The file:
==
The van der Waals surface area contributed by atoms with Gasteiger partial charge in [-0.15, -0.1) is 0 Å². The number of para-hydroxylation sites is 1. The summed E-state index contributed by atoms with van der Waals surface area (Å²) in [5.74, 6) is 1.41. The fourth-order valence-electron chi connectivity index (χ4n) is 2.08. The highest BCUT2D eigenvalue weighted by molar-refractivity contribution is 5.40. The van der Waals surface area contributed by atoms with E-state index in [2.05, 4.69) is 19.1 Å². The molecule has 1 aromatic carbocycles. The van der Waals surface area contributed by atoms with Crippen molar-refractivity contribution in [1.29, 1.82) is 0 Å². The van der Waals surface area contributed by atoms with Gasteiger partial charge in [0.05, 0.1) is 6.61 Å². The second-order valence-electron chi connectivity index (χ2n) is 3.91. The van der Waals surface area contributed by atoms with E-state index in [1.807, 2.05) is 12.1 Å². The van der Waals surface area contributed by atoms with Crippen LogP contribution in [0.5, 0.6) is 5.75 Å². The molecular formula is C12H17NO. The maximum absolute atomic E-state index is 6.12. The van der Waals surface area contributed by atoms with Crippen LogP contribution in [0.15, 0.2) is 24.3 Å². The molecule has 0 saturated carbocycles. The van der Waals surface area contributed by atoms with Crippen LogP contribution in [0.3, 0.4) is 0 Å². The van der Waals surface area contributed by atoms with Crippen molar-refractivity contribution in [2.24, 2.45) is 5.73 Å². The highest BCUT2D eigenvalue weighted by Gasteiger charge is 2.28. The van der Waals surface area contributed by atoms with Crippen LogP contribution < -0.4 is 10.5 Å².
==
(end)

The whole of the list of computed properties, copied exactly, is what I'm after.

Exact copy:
The van der Waals surface area contributed by atoms with Gasteiger partial charge in [-0.15, -0.1) is 0 Å². The number of para-hydroxylation sites is 1. The summed E-state index contributed by atoms with van der Waals surface area (Å²) in [5.74, 6) is 1.41. The fourth-order valence-electron chi connectivity index (χ4n) is 2.08. The highest BCUT2D eigenvalue weighted by molar-refractivity contribution is 5.40. The van der Waals surface area contributed by atoms with E-state index in [2.05, 4.69) is 19.1 Å². The molecule has 1 aromatic carbocycles. The van der Waals surface area contributed by atoms with Crippen molar-refractivity contribution in [1.29, 1.82) is 0 Å². The van der Waals surface area contributed by atoms with Gasteiger partial charge in [0.05, 0.1) is 6.61 Å². The second-order valence-electron chi connectivity index (χ2n) is 3.91. The van der Waals surface area contributed by atoms with E-state index in [1.807, 2.05) is 12.1 Å². The van der Waals surface area contributed by atoms with Crippen LogP contribution in [0.5, 0.6) is 5.75 Å². The molecular formula is C12H17NO. The maximum absolute atomic E-state index is 6.12. The van der Waals surface area contributed by atoms with Crippen LogP contribution in [0.15, 0.2) is 24.3 Å². The molecule has 0 saturated carbocycles. The van der Waals surface area contributed by atoms with Crippen LogP contribution in [0.3, 0.4) is 0 Å². The van der Waals surface area contributed by atoms with Crippen molar-refractivity contribution in [2.24, 2.45) is 5.73 Å². The highest BCUT2D eigenvalue weighted by Gasteiger charge is 2.28. The van der Waals surface area contributed by atoms with Crippen LogP contribution < -0.4 is 10.5 Å².